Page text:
Sharp now runs the HGCI out of Harvard's historic Blackstone building in Cambridge, MA. The building was recently given a Platinum rating by Leadership in Energy and Environmental Design (LEEDTM). The project is not only the highest-rated historic renovation project to date, but is also the third highest scoring project ever in the country. According to Sharp:
the building was designed using an integrated design process which is why we came out of it at no added cost. You can certainly spend more on green buildings, but it is essential to understand that it is possible to minimize and even mitigate these additional costs using an integrated design approach, effective energy modeling, well-written specifications, a dedicated design team, and a strong client leader.
The HGCI also now uses the building as a learning tool, and Sharp declares that:
Students use the building and the site for class projects. Various faculty from the GSD [Graduate School of Design] and FAS [Faculty of Arts and Sciences] have hooked up student tours and projects using the innovations we've got here — geothermal, bioswale, energy performance issues. So it's become a really great teaching tool for the university.
Sending out an SOS: ASU's School of Sustainability
Elsewhere, campuses are developing entirely new programs to teach the new field of sustainability studies. Early in 2007, the largest campus sustainability gathering to date brought together leaders from around the country in Tempe, AZ to both catalyze the efforts of the ACUPCC and to launch Arizona State University's (ASU) revolutionary School of Sustainability (SOS).15 SOS runs undergraduate and graduate programs to prepare students to address the complex, interdisciplinary challenges of building a sustainable future. The school and its research arm form the core of ASU's Global Institute of Sustainability.16 As ASU sustainability guru, James Buizer, puts it, 'This is our way to make sustainability a basic tenet of everything ASU does. It has been a transformational exercise'.
What's law got to do with it?
Finally, individual graduate programs are stepping up to the challenge - training future leaders in the focused disciplinary (and related multidisciplinary) skills that they need to solve the current climate crisis. As part of the Energy and Environmental Security Initiative (EESI) at the University of Colorado in Boulder, Kevin Doran and visionary Professor Lakshman Guruswamy are leading law students on an interdisciplinary mission to use innovative legal and policy solutions to address climate change and energy security. Kevin explains:
What we do is help students see the impact of law on all the areas where progress is needed. Whether you're talking about basic science, applied R&D, market development and so forth, law either expands or contracts the universe of possibilities. Our students learn that good legal solutions can't be devised in the abstract. They need to be informed by the very environments and processes they're meant to deal with.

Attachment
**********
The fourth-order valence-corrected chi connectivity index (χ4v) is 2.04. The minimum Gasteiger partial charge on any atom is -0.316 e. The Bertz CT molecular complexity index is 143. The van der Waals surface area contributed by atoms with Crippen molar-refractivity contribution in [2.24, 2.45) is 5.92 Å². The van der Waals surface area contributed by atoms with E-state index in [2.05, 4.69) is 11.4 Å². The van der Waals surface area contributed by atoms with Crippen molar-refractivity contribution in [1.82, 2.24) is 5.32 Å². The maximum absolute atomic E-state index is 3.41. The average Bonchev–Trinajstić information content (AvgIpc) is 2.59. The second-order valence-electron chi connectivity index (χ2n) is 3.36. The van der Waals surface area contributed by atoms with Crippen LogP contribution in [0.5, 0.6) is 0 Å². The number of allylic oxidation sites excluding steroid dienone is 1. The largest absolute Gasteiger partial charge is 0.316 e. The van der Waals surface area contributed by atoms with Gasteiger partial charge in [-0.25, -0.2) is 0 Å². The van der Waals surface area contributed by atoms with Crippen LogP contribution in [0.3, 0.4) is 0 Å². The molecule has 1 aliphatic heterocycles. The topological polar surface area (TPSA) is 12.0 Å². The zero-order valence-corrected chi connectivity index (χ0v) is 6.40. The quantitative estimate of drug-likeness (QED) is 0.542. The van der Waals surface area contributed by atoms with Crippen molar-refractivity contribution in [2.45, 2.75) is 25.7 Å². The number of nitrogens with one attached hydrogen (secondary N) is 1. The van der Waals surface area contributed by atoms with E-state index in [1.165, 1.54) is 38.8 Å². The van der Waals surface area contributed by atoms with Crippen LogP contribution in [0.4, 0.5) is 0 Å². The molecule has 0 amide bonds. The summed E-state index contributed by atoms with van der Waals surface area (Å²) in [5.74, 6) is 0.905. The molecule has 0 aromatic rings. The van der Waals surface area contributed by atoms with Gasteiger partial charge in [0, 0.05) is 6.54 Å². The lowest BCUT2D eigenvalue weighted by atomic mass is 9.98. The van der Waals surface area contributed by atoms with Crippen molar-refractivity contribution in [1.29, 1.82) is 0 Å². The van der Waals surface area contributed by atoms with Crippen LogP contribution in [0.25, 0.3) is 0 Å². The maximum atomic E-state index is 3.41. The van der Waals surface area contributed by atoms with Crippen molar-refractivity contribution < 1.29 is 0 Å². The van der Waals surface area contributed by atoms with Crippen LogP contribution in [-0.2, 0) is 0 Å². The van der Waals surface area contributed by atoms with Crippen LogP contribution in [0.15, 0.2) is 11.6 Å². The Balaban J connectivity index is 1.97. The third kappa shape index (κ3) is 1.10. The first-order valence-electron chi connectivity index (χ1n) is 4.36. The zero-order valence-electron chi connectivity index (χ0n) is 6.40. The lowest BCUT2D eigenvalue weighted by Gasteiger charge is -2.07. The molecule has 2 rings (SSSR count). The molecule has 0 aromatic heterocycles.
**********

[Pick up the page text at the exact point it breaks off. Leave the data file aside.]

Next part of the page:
According to Guruswamy, 'We show students how to use law as an instrument for profound social change. We show them what the law can really do'.
Driving a modern industrial revolution (Project MIR)
In the process of using students to transform their campuses, universities will also create the leaders needed to drive a historically unprecedented modern industrial revolution (MIR). The word mir, in Russian, means peace. And the only way to build a global, sustainable peace (if that is really an achievable goal) is to help bring the prosperity we enjoy in the US to the Gaza Strip, to the Lebanese, to the Iraqis, to sub-Saharan Africa, and to the fast-developing Indian and Chinese populations. Today's campuses must churn out both environmental champions and modern industrial revolutionaries — today's Ghandis, Kings and Browers, but also today's Edisons, Rockefellers and Carnegies.
This generation must come together to retrofit 100 million US residences and build 50 million more; replace 500 million old, leaking windows; create 150 million cars that don't need much, if any, gas; transform the commercial and industrial sectors; and find massive, low-cost, low-carbon transportation solutions. These future leaders must literally build a new world. They must combine law, economics, business, environmental studies and engineering to energize a true modern industrial revolution.
In short, today's students must provide the soon to be 9 billion residents of planet Earth with enough food, energy and modern technology to keep global job rates up and mortality rates down. But they must figure out how to do this without breaking the backs and rich diversity of cultures around the world and without the annoying byproducts of CO2, SO2 and other industrial externalities that threaten humanity's very existence.
Although this may seem like a daunting task, history is full of young industrial revolutionaries who — in times of crisis — took the reins and changed the world. We need to change the world again. US colleges and universities must lead the charge — and, indeed, many are stepping forward (see Box 22.2).